A SCHOOL has called in police to investigate a foul-mouthed petition set up by a student vilifying one of his teachers.
A number of pupils have been excluded from Patcham High School in Brighton after the petition went live Thursday night and resulted in a torrent of abuse aimed at its deputy headteacher Penny Denman.
The comments left on the online poll, which The Argus has decided not to print, were so vile it prompted the school to contact Sussex Police.
The hate campaign was set up to try to block the deputy from taking over as head after Paula Sargent announced she would resign at the end of the year.
The petition had nearly 400 signatures as The Argus went to press.
Mrs Sargent said: “Many students had responded to this petition with offensive remarks which were utterly disgraceful and unacceptable, many under assumed names or aliases.
“On Friday morning the school took the swiftest and strongest possible action.
“The matter was referred immediately to the police and the local authority and we began our own internal investigation.
“We quickly identified the author of the petition, he has been excluded from school for a fixed term and we are in the process of organising the petition’s removal from the host website in the USA.
“Those students who posted offensive comments have also been interviewed, their parents informed and exclusions applied.”
It is not clear at this stage how many students have been excluded or whether or not they will be permanent, but The Argus identified at least two posters who were current students at the Ladies Mile Road school.
One ex pupil, who boasted about being unemployed on his Facebook profile, shared the petition online and called on students to strike.
Mrs Sargent added: “Our parents have been tremendously supportive of the action taken and I am very grateful to them for helping us to reinforce the message that such behaviour is totally unacceptable.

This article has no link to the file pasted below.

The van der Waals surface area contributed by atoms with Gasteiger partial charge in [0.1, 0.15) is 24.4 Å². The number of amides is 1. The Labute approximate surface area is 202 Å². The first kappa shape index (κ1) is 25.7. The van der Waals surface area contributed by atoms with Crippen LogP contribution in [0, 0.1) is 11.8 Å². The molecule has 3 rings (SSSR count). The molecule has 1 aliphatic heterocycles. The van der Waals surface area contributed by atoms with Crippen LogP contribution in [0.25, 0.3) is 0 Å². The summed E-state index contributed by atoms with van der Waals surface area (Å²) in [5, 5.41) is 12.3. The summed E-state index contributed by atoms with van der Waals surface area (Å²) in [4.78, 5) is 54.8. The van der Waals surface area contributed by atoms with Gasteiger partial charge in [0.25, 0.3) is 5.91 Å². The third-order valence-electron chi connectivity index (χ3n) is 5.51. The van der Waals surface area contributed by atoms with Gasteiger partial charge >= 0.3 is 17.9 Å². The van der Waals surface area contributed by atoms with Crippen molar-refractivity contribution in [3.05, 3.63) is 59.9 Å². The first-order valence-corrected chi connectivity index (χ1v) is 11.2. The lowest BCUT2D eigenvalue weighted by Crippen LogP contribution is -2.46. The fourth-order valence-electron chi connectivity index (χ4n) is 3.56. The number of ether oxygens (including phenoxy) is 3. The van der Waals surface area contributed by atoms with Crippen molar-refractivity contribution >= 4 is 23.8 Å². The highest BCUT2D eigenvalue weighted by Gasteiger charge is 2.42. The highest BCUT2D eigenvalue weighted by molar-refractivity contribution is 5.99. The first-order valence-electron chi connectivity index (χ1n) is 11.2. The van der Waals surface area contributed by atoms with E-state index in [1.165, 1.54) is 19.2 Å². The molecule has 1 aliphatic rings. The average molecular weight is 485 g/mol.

“Freedom of speech is one thing, and we welcome students expressing their views, but we will not tolerate any student using such a platform to overstep the mark into offensive and damaging personal comments against our staff.
“I think a salutary lesson has been learned by many students today.
“They don’t always think about the consequences of what they write on their computers from the comfort of their bedrooms and the lasting and damaging effect it can have.
“If there is any good to come out of this whole sorry affair, it is that I believe students are more likely to think twice about it in the future.”
Many posters complained about Mrs Denman’s tendency to pick them up on uniform, especially for wearing white socks.
Paul Shellard, of Brighton and Hove’s National Union of Teachers branch, said: “Our position is that where students or parents post material that is offensive to staff on social media sites, then this should be dealt with as a serious matter within the school and appropriate sanctions applied.”
A Sussex Police spokesman said they were contacted about the petition yesterday and will be assessing the situation to see what action needs to be taken.